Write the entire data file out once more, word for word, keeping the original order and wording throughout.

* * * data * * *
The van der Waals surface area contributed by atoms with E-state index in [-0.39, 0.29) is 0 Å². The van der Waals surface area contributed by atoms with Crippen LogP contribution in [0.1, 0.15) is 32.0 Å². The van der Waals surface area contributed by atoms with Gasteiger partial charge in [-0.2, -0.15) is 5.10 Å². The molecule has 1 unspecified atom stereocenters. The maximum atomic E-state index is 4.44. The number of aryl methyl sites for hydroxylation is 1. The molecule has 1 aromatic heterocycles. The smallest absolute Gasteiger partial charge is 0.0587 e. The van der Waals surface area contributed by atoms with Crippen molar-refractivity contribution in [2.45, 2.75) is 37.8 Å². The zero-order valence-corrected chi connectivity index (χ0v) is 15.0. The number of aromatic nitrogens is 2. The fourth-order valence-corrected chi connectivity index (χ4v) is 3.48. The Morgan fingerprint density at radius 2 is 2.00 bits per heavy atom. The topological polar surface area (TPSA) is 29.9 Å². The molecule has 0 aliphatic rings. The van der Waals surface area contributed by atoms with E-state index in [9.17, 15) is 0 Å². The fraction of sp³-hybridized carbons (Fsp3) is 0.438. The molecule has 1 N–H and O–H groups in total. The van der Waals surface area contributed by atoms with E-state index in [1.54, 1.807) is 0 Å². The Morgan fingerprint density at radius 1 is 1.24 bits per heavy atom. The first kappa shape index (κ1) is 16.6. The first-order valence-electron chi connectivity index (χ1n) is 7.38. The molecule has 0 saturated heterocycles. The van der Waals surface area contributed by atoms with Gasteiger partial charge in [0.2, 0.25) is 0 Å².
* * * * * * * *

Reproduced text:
The van der Waals surface area contributed by atoms with E-state index in [-0.39, 0.29) is 0 Å². The van der Waals surface area contributed by atoms with Crippen LogP contribution in [0.1, 0.15) is 32.0 Å². The van der Waals surface area contributed by atoms with Gasteiger partial charge in [-0.2, -0.15) is 5.10 Å². The molecule has 1 unspecified atom stereocenters. The maximum atomic E-state index is 4.44. The number of aryl methyl sites for hydroxylation is 1. The molecule has 1 aromatic heterocycles. The smallest absolute Gasteiger partial charge is 0.0587 e. The van der Waals surface area contributed by atoms with Crippen molar-refractivity contribution in [2.45, 2.75) is 37.8 Å². The zero-order valence-corrected chi connectivity index (χ0v) is 15.0. The number of aromatic nitrogens is 2. The fourth-order valence-corrected chi connectivity index (χ4v) is 3.48. The Morgan fingerprint density at radius 2 is 2.00 bits per heavy atom. The topological polar surface area (TPSA) is 29.9 Å². The molecule has 0 aliphatic rings. The van der Waals surface area contributed by atoms with E-state index in [9.17, 15) is 0 Å². The fraction of sp³-hybridized carbons (Fsp3) is 0.438. The molecule has 1 N–H and O–H groups in total. The van der Waals surface area contributed by atoms with E-state index in [1.54, 1.807) is 0 Å². The Morgan fingerprint density at radius 1 is 1.24 bits per heavy atom. The first kappa shape index (κ1) is 16.6. The first-order valence-electron chi connectivity index (χ1n) is 7.38. The molecule has 0 saturated heterocycles. The van der Waals surface area contributed by atoms with Gasteiger partial charge in [0.2, 0.25) is 0 Å².